AMASS "doesn't go far enough. We've said that repeatedly," Carmody stressed. "I don't know how many times we have to reiterate this to the FAA that we think it's crucial that not only the controllers know something's happening, but also the pilots, who can take some action to avoid an accident."

The FAA is testing systems that flash warning lights to pilots when a runway is unsafe to enter.

FAA spokesman Donn Walker said AMASS is just one of many tools controllers use to maintain runway safety.

"There are different layers of redundancies built into our system. They worked here," Walker said. "The pilot of Asiana went around. That's what they're trained to do."

Board members concerned

Other NTSB board members expressed concern that their agency was first notified of the incident by Southwest Airlines, rather than the FAA. They suggested that raised questions about FAA statistics showing a decline in close calls on runways nationwide.

"I think there's a reporting issue," said board member Deborah Hersman. "Regardless of what the trend line is telling us, I think the fact that this highly visible close call wasn't reported may suggest that there are some reporting problems."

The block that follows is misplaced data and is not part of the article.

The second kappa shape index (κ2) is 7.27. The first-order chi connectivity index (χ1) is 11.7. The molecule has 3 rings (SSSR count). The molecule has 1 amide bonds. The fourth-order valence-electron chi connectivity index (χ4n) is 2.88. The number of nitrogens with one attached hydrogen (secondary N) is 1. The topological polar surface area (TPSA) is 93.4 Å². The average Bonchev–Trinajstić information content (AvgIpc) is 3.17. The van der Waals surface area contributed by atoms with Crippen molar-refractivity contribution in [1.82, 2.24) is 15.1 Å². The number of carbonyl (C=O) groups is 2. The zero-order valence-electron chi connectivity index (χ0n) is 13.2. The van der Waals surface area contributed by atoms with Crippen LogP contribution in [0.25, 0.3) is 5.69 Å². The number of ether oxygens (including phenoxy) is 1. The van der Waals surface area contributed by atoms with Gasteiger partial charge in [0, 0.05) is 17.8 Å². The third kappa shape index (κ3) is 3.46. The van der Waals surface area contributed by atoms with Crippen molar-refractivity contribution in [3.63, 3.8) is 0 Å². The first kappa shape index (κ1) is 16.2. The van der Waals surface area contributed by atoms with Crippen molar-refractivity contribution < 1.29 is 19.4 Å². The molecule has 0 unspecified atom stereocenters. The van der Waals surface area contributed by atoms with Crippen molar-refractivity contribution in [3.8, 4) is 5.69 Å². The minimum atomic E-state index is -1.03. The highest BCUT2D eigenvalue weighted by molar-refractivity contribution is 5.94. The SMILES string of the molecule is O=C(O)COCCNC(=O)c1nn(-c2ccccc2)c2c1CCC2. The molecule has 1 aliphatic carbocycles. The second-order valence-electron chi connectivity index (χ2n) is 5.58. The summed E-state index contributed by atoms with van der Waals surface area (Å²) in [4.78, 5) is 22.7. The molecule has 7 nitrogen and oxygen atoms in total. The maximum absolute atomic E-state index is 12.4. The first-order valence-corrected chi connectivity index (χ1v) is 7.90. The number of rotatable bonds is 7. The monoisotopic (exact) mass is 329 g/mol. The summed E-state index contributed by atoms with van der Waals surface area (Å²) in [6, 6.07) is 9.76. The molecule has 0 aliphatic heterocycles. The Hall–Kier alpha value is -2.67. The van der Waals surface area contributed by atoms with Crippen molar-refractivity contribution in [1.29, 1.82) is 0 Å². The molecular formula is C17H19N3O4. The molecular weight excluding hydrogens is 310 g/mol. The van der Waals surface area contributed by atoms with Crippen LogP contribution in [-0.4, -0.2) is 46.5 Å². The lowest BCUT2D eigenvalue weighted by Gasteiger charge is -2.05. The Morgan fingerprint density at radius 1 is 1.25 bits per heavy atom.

Walker said the FAA initially determined that the event was not technically a runway incursion and therefore didn't require that the NTSB be notified. That determination was made because the Asiana pilot aborted his landing before he reached the runway's eastern threshold, Walker said.

But when FAA officials in Washington, D.C., reviewed the event and concluded it was an incursion, the NTSB was immediately notified, he said.

"Let me be really emphatic here: We cannot report events like this to the NTSB until we have investigated them and classified them," Walker said.

"We're completely confident that all serious incidents like this are communicated to the board and as quickly as all parties are able to do so."

The FAA classified the incident as the second most serious type of runway incursion.

LAX has had three incursions so far this year, Walker said. The world's fourth-busiest airport had 11 incursions last year, eight in 2002 and six in 2001 after leading the nation in these potentially deadly events in the late 1990s.